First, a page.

Malaise era

From Wikipedia, the free encyclopedia
Jump to navigation Jump to search

Malaise Era refers to the period of American-made[according to whom?] vehicles in model years 1972 to 1983[according to whom?] when changing government regulations and customer preferences initiated a focus on fuel efficiency and emissions controls.[citation needed] American automakers had a hard time competing with the smaller, more efficient import cars.[citation needed]

This time corresponds with significantly increased oversight of the automotive industry with regard to fuel economy and exhaust emissions by the United States Environmental Protection Agency. The resulting vehicles were significantly less powerful and slower due to new emissions restrictions being applied to older, heavier vehicle designs which also often included aggressively detuning the existing large engine designs to meet regulations.[citation needed]

Origin[edit]

The phrase "Malaise era" was defined by automotive journalist and photographer Murilee Martin early in his tenure at Jalopnik.[citation needed] He expanded upon his definition in a lengthy article for the website The Truth About Cars in 2011.[citation needed]

The term is in reference to the commonly-used name of a televised speech given in 1979 by then-President Jimmy Carter, also known as the "Crisis of Confidence" speech.[citation needed]

Effects[edit]

Before the 1973 oil crisis, the most popular cars were large, heavy, and powerful. In 1971, the standard engine for a very common model of car (the Chevrolet Caprice) was a 400-cubic inch (6.5 liter) V8, which achieved no more than 15 highway miles per gallon, and even less with any of the other optional, more powerful engines.[1]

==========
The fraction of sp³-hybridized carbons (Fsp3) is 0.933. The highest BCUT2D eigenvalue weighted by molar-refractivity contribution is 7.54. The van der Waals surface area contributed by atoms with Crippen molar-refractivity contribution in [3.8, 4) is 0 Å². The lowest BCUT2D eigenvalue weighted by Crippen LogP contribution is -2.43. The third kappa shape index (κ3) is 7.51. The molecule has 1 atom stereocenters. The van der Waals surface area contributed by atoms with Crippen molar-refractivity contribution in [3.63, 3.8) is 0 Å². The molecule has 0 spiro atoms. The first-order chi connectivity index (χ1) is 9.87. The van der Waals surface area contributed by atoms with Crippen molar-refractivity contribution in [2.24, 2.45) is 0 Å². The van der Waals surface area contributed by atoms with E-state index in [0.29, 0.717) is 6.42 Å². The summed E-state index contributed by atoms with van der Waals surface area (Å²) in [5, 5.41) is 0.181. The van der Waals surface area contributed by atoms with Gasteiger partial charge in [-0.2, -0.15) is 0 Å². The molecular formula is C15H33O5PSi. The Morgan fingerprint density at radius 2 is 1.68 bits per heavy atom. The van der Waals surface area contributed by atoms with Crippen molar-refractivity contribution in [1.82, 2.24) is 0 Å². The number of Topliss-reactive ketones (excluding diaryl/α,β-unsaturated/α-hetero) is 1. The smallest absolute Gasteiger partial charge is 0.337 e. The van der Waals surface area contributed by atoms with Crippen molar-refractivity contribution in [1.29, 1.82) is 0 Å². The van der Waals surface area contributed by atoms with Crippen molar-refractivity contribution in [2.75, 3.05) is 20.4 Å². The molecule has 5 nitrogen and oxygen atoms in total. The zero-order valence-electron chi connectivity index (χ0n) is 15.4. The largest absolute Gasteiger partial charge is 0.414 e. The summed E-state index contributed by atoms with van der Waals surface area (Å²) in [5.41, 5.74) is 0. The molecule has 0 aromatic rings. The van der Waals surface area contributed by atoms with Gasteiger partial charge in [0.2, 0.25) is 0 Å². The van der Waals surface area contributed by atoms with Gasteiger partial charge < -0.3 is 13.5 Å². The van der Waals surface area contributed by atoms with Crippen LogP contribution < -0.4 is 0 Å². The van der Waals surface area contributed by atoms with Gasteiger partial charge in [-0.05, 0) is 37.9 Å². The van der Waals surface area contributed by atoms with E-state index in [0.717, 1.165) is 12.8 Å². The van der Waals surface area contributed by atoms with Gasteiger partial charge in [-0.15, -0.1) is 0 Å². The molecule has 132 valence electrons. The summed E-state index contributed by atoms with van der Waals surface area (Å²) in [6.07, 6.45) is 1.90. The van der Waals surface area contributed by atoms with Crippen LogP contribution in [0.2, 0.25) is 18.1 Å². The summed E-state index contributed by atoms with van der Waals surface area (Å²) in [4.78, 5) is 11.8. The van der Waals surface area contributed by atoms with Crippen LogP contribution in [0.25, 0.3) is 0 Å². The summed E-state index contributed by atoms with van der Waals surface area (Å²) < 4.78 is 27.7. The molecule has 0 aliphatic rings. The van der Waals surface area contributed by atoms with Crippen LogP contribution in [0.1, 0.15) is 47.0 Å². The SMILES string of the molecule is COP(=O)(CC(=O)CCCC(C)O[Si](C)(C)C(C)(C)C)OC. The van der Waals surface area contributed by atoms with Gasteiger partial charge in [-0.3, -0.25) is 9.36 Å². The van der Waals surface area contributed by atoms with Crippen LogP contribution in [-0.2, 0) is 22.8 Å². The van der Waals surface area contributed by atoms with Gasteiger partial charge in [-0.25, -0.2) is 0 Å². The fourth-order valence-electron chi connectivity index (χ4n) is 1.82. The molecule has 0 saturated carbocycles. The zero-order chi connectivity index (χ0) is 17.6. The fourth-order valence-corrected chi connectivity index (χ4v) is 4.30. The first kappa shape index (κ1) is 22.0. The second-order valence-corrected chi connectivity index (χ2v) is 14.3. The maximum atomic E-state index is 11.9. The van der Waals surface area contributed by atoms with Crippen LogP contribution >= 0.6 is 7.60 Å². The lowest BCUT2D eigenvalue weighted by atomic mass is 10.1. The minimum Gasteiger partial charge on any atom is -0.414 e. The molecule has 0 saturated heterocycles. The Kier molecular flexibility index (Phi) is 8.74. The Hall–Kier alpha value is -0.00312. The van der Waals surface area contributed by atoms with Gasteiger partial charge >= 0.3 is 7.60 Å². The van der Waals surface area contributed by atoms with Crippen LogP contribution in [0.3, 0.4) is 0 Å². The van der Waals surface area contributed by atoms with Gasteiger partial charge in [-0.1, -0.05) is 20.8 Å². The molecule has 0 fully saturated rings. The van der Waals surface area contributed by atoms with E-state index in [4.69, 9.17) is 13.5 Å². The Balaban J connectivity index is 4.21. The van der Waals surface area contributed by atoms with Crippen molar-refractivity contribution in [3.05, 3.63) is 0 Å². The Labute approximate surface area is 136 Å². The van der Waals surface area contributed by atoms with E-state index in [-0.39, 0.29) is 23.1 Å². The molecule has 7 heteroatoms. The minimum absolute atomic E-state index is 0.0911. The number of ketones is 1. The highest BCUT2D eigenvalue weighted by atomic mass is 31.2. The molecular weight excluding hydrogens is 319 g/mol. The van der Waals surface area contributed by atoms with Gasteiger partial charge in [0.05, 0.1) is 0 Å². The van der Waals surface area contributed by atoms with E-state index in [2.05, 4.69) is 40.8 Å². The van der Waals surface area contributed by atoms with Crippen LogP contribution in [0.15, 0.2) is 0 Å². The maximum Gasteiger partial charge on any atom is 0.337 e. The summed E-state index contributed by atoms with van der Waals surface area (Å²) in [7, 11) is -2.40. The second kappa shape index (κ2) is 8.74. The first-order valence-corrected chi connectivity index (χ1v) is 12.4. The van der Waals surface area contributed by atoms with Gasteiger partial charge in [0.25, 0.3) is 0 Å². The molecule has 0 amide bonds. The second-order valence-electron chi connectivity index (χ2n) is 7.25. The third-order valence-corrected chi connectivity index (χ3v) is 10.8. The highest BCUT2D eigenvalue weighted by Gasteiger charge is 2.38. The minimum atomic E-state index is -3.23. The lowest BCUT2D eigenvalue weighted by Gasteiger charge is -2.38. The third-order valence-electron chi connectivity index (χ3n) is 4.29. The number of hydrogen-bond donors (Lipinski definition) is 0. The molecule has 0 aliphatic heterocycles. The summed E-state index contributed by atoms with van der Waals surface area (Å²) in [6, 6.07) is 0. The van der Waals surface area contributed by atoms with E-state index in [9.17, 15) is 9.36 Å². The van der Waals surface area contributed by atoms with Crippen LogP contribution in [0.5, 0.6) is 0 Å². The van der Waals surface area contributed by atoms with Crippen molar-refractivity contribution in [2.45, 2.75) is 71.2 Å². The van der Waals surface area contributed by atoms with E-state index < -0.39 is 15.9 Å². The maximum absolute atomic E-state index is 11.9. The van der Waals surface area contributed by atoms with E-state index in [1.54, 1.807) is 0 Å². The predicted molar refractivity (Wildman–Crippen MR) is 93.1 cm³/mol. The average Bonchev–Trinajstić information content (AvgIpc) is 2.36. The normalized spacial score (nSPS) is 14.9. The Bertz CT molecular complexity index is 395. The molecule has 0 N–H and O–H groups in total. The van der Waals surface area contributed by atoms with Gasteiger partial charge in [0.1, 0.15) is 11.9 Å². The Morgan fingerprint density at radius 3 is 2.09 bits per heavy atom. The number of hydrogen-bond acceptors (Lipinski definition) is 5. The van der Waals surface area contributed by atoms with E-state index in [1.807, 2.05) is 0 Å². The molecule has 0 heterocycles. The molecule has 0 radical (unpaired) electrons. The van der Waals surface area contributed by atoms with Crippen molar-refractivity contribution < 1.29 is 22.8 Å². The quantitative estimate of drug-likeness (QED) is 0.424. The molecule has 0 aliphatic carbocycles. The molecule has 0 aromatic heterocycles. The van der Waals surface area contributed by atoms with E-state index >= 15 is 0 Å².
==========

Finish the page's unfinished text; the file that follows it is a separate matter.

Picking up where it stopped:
With skyrocketing oil and gas prices (the price of oil in the US had more than quadrupled)[2] due to the OPEC oil embargo in late 1973, the much smaller, far more efficient Japanese and European cars dramatically increased in popularity. American automakers' attempts at compensating were relatively poorly received, as the offered vehicles, including its homegrown compacts such as Chevrolet Nova, Ford Maverick and subcompacts such as Ford Pinto, Chevrolet Vega, were still much heavier and less efficient.

With the 1979 energy crisis, oil and gas prices again increased significantly, doubling over a 12-month period, and there was a further shift in customer preference to smaller, more efficient vehicles. American automakers began introducing a series of smaller, less powerful models to more directly compete against particularly the Japanese offerings.[3]

Controversy[edit]

There has been some disagreement over when exactly the "Malaise era" ended. Some feel that the era ended in 1983, with the advent of computer controlled vehicles, and turbos beginning to take a foothold on Japanese vehicles.[4]

Notes[edit]

References[edit]

  1. ^ "1971 Chevrolet (USA) Caprice Hardtop Sedan on Automobile Catalog". Retrieved 2016-11-18.
  2. ^ "The price of oil – in context". CBC News. Archived from the original on June 9, 2007. Retrieved May 29, 2007.
  3. ^ "1979 oil shock meant recession for U.S., depression for autos / 100 Events That Made the Industry". Retrieved 2016-11-18.
  4. ^ "These Two Ads Show Why The Malaise Era Was Never Necessary". Retrieved 2018-02-28.